DRC: My non-traditional Thanksgiving recipe is a plane ticket to Oaxaca, Mexico, where one should eat as many turkey mole tamales as one can. I usually travel around Mexico and climb pyramids. But one good recipe could be the pomegranate jicama salad with persimmon...

​Domenica's Pomegranate Jicama Salad with Persimmon

(Clara Rice)

Serves 4-6 people


1 large jicama peeled, washed, and sliced into matchsticks

2 peeled and shaved persimmons, thinly sliced to remove any seeds or stems

The seeds of 1 large pomegranate

10 mint leaves, thinly sliced

1/2 cup toasted pumpkin seeds

1 head butter lettuce or winter chickories, washed and quartered


Zest of 1 large orange plus the juice

Zest of 2 yellow lemons plus the juice

1 shallot or red onion, chopped

1 garlic clove, smashed

1/4 cup Champagne vinegar

1 tablespoon sugar

1 teaspoon salt

Cracked black pepper to taste

1/4 cup California olive oil


1. To make the vinaigrette, combine the citrus zest and juice, shallots, garlic, vinegar, sugar, and salt and pepper. Let sit for five minutes; add 1/4 cup California olive oil. Refrigerate (up to two weeks).

2. Have all the veggies prepped before dinner.

3. Add vinaigrette at last minute to serve.

Chef Reem Assil, Reem's California & Dyafa

Chef Reem Assil working the farmers market.

(Brooke Anderson)

Raised in a Palestinan-Syrian family in Boston, it was here in the Bay Area that Reem Assil—baker/chef/owner of Reem's California and Dyafa—learned to cook with the flavors of her Middle Eastern heritage, taught by her aunt and uncle, who took her to the farmers market to source fresh vegetables. The taste and the juicy flavor of the fruits and the veggies were so delicious and healthy that Assil was able to heal herself of severe acid reflux, and the whole experiment inspired her to become a chef. In 2015, supported by La Cocina, she got her start selling Middle Eastern–style flatbreads at the Ferry Plaza Farmers Market. In 2017, she opened Reem's California, a corner bakery serving Arab-style street food in Fruitvale, and in 2018 she opened Dyafa, a Middle Eastern restaurant at Oakland's Jack London Square in partnership with Daniel Patterson.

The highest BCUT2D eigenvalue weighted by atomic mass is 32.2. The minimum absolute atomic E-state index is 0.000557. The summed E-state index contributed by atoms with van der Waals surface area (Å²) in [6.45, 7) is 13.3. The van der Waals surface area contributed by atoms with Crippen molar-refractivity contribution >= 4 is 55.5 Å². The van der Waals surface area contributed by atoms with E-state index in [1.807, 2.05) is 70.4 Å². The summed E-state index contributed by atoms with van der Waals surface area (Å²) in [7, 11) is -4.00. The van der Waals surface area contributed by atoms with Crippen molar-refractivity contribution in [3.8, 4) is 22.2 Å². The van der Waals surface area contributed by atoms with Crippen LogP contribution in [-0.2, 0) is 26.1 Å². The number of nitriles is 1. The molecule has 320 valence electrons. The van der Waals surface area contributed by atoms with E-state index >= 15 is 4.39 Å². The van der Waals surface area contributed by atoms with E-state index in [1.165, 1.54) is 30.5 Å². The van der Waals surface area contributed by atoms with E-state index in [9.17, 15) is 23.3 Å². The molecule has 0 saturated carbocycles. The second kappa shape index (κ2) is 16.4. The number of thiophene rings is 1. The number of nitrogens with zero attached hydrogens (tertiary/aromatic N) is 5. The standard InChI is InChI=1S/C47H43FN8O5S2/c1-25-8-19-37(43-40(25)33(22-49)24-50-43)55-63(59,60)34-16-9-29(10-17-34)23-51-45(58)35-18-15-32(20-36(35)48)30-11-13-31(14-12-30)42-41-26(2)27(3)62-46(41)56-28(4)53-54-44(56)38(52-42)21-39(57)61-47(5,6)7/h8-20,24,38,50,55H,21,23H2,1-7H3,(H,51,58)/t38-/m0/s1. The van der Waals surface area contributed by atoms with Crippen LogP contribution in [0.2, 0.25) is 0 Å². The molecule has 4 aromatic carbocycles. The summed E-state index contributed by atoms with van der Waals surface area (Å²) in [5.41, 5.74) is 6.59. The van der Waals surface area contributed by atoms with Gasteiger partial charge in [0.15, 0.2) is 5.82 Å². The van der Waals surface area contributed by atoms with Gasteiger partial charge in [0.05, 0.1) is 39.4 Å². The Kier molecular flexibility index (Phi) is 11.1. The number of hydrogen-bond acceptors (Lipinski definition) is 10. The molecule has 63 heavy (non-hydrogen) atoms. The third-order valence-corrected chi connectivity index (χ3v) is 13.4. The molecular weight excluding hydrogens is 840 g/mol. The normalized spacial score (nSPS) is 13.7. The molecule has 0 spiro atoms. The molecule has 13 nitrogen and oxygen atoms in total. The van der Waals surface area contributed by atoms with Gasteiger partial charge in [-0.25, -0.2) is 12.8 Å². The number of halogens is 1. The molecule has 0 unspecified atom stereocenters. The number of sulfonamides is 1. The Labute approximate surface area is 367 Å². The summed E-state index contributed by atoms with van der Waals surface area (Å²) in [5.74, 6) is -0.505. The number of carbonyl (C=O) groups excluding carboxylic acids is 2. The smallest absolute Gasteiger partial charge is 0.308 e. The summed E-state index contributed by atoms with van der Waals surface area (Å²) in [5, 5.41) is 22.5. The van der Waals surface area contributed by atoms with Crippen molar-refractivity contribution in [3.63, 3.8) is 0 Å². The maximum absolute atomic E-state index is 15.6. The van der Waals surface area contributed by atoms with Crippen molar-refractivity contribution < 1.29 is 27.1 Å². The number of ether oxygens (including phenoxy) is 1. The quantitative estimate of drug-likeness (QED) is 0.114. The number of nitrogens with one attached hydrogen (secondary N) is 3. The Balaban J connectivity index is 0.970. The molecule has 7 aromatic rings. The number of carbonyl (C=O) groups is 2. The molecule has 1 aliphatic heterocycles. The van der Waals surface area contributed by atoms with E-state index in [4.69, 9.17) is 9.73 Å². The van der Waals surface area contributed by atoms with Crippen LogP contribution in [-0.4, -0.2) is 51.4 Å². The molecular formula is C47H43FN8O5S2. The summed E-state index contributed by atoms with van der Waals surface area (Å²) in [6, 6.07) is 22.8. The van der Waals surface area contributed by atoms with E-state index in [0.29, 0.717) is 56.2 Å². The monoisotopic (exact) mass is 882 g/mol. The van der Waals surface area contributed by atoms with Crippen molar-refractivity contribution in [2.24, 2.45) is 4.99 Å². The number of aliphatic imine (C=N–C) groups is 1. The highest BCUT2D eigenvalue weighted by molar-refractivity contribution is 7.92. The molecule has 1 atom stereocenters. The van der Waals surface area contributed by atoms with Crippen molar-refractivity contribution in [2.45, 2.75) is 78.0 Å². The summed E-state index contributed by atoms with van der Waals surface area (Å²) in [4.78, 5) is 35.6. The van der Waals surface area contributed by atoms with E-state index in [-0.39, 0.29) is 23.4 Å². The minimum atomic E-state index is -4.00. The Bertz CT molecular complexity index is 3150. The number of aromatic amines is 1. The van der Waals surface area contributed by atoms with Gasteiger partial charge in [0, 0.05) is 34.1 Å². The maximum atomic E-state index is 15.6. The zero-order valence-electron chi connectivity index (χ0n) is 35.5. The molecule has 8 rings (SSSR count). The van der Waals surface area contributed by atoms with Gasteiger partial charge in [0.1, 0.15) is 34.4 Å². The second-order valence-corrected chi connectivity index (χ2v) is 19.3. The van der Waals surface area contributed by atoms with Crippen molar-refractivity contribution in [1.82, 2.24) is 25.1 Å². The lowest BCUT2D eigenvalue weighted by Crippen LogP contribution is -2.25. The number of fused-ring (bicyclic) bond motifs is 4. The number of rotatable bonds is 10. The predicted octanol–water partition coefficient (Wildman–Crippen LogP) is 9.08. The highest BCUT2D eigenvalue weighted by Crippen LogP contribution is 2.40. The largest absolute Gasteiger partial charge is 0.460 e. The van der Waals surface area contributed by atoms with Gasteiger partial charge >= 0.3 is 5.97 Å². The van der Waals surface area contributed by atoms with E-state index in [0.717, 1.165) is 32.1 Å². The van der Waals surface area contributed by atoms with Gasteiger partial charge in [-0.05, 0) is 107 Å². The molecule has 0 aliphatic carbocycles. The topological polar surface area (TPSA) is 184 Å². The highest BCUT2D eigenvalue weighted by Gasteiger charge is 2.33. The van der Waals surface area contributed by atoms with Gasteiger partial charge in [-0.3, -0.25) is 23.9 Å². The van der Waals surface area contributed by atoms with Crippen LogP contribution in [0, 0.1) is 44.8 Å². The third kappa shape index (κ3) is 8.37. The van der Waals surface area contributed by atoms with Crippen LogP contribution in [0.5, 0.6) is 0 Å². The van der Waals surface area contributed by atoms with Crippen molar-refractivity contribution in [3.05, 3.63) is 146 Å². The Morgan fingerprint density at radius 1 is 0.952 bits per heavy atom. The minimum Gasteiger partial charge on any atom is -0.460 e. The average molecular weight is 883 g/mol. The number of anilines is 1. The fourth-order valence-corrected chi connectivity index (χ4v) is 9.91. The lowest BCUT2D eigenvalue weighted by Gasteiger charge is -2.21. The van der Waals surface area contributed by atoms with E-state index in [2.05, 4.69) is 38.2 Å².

7x7: How did you find your comfort zone in the Bay Area?

RA: I came from the East Coast, Boston, where people are more conservative. When I moved to the Bay Area, it was easy to find my comfort zone because this is really the place you come to express yourself and to find your voice. I was able to build a community that shares my values around social justice, activism, and the concept of making the world a better place.

7x7: How are you bringing your own culinary heritage into your Oakland restaurants?

RA: In the Levantine culture, the freshness of vegetables is very important, and the climate in those countries is very similar to California. Arabic cuisine is also really based on seasonality, and this is similar to California also. In the Bay Area, thanks to the help of my family, I learned to cook the food I grew up with, going to the farmers market every week to buy fresh vegetables with my uncle and aunt. In my restaurants, it is all about planning around those seasons. For instance, this is the season of pomegranate, and we use it in many of our dishes. We use the juice to sweeten the stew, to add to savory pies, like a lamb-based pie. Before starting a new recipe, I talk a lot with my family, then I share my idea with my Bay Area community. I combine everything together and I create the dish.